Cycle path in Jerez de la Fronterra

Cycle path in Jerez de la Fronterra

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Casas y Palacios Hotel

Casas y Palacios Hotel

Arriving in Seville was again the same story: squeezing the car through streets in the old Jewish quarter so narrow we had to turn the side mirrors in. I was barely able to slide my hand between the car’s sides and the walls. I had visions of us getting stuck with the added awkward situation that we couldn’t even open the car doors! Luckily our hotel had valet parking: apparently 3 levels underneath the old city. Our very interesting hotel, called Hotel Las casas de la Judería, for the next 3 nights is a blend of 6 noble houses converted into a hotel, with rooms connected to open-air corridors connected in their turn with numerous courtyards filled with pot plants. It’s a magical place with a swimming pool on the roof with incredible views.
Casas y Palacios Hotel rooftop swimming pool

Casas y Palacios Hotel rooftop swimming pool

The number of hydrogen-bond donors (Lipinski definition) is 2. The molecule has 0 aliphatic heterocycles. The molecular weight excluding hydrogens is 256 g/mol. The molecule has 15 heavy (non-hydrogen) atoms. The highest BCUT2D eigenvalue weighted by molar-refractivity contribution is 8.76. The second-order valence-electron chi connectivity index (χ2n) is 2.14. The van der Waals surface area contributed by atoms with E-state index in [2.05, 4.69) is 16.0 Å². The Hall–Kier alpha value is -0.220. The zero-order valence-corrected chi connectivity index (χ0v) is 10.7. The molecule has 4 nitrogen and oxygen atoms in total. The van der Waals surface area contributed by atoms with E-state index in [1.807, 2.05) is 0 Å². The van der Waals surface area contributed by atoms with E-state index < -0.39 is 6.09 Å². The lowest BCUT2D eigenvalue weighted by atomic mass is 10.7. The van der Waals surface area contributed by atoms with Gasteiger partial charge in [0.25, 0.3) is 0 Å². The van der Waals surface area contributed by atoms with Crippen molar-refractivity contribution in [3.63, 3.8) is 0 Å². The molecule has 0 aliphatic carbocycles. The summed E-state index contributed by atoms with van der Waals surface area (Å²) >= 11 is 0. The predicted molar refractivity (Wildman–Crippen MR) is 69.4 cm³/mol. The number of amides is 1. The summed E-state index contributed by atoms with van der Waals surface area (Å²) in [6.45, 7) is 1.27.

Gothic-style buildings

Gothic-style buildings

The Old Town was also just like Córdoba very charming. Being the third largest old town in Europe, it covered nearly 4 sq km – unfortunately not all pedestrianized. On a huge square are two UNESCO buildings: the cathedral the size of a large city block (but the queues were so long we never got a chance over the 3 days to go in) and the Royal Alcazar (royal palace) built during the 11th C over the remains of an Islamic settlement. Architecturally, many styles from Europe were incorporated into the Islamic design, such as Taifa, Almohad, Gothic, Mudéjar, Renaissance, Baroque, Mannerist and Neo-Classical into a harmonious structure. It is still a royal residence, of today’s King Carlos of Spain and is thus the oldest Royal Palace in Europe still in use. The gardens look like a giant chess board where squares of ‘garden rooms’ are separated from each other by hedges of box or cyprus, fountain courtyards and musical fountains. Sweet fragrance hangs in the air of gardenia, jasmine and end of season’s wisteria.

As a special treat for the early evening, we took a horse-carriage ride through Seville’s large gardens and the old town. Part of the route was even through some heavy traffic of multiple lanes! There were however many horse carriages around as well as mounted police on graceful white horses.

Courtyard of Alcazar Palace

Courtyard of Alcazar Palace